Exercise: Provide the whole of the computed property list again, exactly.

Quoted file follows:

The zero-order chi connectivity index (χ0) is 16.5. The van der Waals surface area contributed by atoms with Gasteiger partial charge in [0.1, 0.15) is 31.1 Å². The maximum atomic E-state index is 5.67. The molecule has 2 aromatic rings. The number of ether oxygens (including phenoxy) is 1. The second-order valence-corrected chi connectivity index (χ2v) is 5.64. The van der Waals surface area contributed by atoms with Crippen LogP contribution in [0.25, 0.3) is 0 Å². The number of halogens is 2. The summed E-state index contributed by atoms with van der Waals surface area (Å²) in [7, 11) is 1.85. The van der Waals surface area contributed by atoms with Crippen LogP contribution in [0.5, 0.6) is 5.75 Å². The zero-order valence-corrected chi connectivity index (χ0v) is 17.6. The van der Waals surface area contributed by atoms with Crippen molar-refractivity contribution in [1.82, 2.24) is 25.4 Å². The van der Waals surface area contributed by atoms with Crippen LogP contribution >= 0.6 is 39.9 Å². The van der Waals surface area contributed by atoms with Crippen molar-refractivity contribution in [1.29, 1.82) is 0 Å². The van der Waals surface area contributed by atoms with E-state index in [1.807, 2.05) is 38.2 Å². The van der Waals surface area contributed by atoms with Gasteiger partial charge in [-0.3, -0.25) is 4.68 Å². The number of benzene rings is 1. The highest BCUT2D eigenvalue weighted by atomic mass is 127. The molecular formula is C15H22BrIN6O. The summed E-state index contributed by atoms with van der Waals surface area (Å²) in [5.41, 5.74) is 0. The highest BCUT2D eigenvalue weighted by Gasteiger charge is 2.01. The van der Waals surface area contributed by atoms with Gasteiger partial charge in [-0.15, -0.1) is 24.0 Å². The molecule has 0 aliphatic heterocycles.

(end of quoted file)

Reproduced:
The zero-order chi connectivity index (χ0) is 16.5. The van der Waals surface area contributed by atoms with Gasteiger partial charge in [0.1, 0.15) is 31.1 Å². The maximum atomic E-state index is 5.67. The molecule has 2 aromatic rings. The number of ether oxygens (including phenoxy) is 1. The second-order valence-corrected chi connectivity index (χ2v) is 5.64. The van der Waals surface area contributed by atoms with Crippen LogP contribution in [0.25, 0.3) is 0 Å². The number of halogens is 2. The summed E-state index contributed by atoms with van der Waals surface area (Å²) in [7, 11) is 1.85. The van der Waals surface area contributed by atoms with Crippen LogP contribution in [0.5, 0.6) is 5.75 Å². The zero-order valence-corrected chi connectivity index (χ0v) is 17.6. The van der Waals surface area contributed by atoms with Crippen molar-refractivity contribution in [1.82, 2.24) is 25.4 Å². The van der Waals surface area contributed by atoms with Crippen LogP contribution >= 0.6 is 39.9 Å². The van der Waals surface area contributed by atoms with Crippen molar-refractivity contribution in [1.29, 1.82) is 0 Å². The van der Waals surface area contributed by atoms with E-state index in [1.807, 2.05) is 38.2 Å². The van der Waals surface area contributed by atoms with Gasteiger partial charge in [-0.3, -0.25) is 4.68 Å². The number of benzene rings is 1. The highest BCUT2D eigenvalue weighted by atomic mass is 127. The molecular formula is C15H22BrIN6O. The summed E-state index contributed by atoms with van der Waals surface area (Å²) in [5.41, 5.74) is 0. The highest BCUT2D eigenvalue weighted by Gasteiger charge is 2.01. The van der Waals surface area contributed by atoms with Gasteiger partial charge in [-0.15, -0.1) is 24.0 Å². The molecule has 0 aliphatic heterocycles.